Writing down an instruction to add the 'passed ingredient X' to bowl Y, I found the possible referring phrases getting slightly clunky, or else unspecific like 'the result'. With tomatoes it would be Passata. I've seen it called purée, but does that cover high-water sludge too? By analogy I'd like to write 'passée' (with care not to drop that second 'e'...) but that doesn't seem to exist conventionally, so might be jarring to (currently hypothetical) readers.

For an example, I boiled and mashed pumpkin with added water, then I pushed the mass through a sieve until the work got too hard and scraped the sieve bottom into the juice. The results were solid-rich but still thin juice, what I want to name; and a fibery, firm lump, much more of an everyday-language puree than the former. Both 'pumpkin', both used further on.

For another, coarsely cut and crushed tomatoes with diced peppers on top, steamed soft and passed resulted in a blended-soup-like fluid. The sludge I mentioned above, which doesn't seem to sound very culinary, or does it? I actually jotted down 'soup' at first, but there's no soup going into or out of that recipe. Avoiding such confusion prompted this question.

Is there a single word I can use, or several for various cases? In English and also in German, if you're equipped to oblige.

  • Purée can simply be a sort of finely crushed/blended product, it doesn’t necessarily mean that it’s been strained / sieved. What you’re calling ‘sludge’ might be considered ‘pulp’ depending on what you’re straining. (True sludge might pass through a sieve, but then settle to the bottom of the liquid, which is why it’s a pain to remote in water treatment)
    – Joe
    Nov 8 at 3:02
  • @Joe, did I seem to you to think puree implied straining?
    – ariola
    Nov 8 at 14:21
  • And I would have thought pulp was the residue?
    – ariola
    Nov 8 at 14:22
  • in your first paragraph, you say that strained tomatoes are passata or purée. So yes. And you mention scraping the sieve and having a fiberous lump … oh, the bottom of the sieve. Okay, that’s not pulp, but I’m still unclear as to what your end result is when you talk about the lump
    – Joe
    Nov 8 at 14:45
  • The lump is the dried pumpkin flesh. About the tomatoes, with respect, you've inverted the logical arrow. I wasn't saying that passata is always strained. Thank you!
    – ariola
    Nov 8 at 15:20

1 Answer 1


If you need to be specific that you're referring to the post-sieving ingredient, I would probably say "the sieved X", or probably clearer and more common, "the strained X" or even "the X liquid" (with the part left in the sieve being "the X solids"). I don't think there's a common noun for "the result of sieving" in English, so in order to be easily understood, you probably have to use more than one word.

You may not always need to be specific, of course. If you pass fruit through a sieve, and then do something else with it later, it's still fruit. It might be a helpful reminder to say "the sieved fruit", but you could likely also accurately refer to it as "fruit" still.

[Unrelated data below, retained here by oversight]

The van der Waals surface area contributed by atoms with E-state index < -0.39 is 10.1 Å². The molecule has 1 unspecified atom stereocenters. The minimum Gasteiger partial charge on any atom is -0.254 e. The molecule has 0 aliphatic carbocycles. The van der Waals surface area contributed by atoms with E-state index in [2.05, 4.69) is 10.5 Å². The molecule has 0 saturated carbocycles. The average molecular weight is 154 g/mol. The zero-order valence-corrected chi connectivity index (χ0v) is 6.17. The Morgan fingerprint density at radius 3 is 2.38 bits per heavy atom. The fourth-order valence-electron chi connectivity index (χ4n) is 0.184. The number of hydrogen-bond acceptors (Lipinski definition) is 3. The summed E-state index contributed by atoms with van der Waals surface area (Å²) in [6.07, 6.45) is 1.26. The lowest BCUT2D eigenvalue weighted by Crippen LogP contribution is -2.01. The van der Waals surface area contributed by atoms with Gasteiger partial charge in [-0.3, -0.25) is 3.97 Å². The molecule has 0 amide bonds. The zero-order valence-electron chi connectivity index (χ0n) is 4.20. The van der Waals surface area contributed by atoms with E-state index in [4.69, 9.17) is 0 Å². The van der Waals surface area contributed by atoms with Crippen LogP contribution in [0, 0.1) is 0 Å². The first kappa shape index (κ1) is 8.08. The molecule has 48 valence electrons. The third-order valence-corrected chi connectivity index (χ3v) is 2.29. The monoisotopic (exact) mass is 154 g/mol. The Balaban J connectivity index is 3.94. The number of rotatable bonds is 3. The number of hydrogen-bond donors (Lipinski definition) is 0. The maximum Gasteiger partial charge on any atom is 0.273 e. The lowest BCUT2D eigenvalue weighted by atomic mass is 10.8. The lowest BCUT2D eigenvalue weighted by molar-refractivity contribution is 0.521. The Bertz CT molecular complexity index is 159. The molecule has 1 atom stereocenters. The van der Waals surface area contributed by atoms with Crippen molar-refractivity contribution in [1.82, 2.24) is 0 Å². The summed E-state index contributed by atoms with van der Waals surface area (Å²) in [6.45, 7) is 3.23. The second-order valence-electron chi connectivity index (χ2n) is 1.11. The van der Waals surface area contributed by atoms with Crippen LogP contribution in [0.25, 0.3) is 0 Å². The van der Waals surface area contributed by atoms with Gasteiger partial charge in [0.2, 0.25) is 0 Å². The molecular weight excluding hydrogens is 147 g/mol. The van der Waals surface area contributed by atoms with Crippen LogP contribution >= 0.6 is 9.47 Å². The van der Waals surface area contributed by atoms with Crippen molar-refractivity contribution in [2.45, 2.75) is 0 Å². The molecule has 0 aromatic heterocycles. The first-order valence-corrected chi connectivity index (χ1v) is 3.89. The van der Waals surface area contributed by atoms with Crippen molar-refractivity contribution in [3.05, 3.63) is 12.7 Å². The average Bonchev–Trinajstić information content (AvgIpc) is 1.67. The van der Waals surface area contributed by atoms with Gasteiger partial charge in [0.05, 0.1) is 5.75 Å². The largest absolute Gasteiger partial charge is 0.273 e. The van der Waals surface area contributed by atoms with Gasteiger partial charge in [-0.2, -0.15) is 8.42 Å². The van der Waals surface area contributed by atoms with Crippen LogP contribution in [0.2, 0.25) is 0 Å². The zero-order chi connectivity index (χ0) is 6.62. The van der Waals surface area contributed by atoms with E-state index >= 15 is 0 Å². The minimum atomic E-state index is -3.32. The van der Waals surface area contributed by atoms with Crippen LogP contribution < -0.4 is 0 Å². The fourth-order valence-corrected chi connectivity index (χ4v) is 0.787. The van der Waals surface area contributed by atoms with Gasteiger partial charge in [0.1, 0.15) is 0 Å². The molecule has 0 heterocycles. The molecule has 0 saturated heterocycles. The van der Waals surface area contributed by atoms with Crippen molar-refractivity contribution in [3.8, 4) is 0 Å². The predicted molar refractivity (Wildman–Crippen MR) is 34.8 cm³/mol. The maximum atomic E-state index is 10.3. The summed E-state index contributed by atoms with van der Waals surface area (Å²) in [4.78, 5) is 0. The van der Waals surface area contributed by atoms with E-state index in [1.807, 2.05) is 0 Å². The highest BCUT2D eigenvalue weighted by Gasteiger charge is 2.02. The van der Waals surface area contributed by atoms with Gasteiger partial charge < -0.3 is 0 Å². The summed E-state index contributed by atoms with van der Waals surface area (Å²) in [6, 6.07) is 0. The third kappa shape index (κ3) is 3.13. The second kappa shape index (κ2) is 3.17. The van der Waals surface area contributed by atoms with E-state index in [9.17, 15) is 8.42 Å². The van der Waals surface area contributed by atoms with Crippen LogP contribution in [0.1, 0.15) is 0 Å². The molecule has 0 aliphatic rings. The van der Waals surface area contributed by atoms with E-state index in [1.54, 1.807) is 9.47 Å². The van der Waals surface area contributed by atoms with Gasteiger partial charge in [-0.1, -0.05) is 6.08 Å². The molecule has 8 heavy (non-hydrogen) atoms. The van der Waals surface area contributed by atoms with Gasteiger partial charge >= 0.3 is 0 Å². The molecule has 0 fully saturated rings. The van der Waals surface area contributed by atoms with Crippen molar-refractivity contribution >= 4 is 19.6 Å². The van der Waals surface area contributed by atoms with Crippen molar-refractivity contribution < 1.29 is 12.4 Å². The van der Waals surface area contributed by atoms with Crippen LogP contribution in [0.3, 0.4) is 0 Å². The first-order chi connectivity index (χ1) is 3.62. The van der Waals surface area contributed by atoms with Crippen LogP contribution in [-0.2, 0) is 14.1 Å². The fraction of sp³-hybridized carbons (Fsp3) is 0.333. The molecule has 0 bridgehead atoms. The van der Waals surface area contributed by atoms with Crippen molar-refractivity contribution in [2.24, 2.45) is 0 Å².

Whether or not "puree" is an appropriate word, or whether there's another appropriate word, really depends on the specifics. Words like that aren't so much defined by whether a sieve was involved as they are by the texture and ingredients.

Your pumpkin sounds like you separated it into juice and pulp, or juice and solids, if you like. Your tomato+pepper sounds like a puree, or if you're really worried it's not thick enough, call it juice, I suppose.

I am aware that if you ask dictionaries you will see purees restricted to thicker liquids, but I have seen it used for things with plenty of water plenty of times in recipes/cookbooks, and "soup-like", especially with tomato, implies the inclusion of plenty of fine solids and at least some thickness. Tomato juice as sold in stores is reasonably thick, though, so whatever floats your boat.

And a final note: the purpose of recipes is, generally, to convey information in a way that's understood by other people. If there is a single word that's abundantly clear and accurate, that's great. But it's very common in recipes to add extra words to be more understandable and/or convey more information. People frequently write things like "thin puree" or "thick juice", and that's a good thing - it lets the reader know that it's actually fine and expected that their juice isn't as thin as apple juice, it helps them confirm that they're adding the right thing in that later step. If your goal is to avoid confusion, clarity should be your primary goal, not single-word.

  • But would ‘the sieved fruit’ be the liquid that passed through the sieve, or the pulp left behind?
    – Joe
    Nov 8 at 2:58
  • @Joe Sure, it's ambiguous sometimes, so doesn't always work. But there's also cases where there's really not much in the sieve (e.g. a bunch of blackberry seeds).
    – Cascabel
    Nov 8 at 3:30

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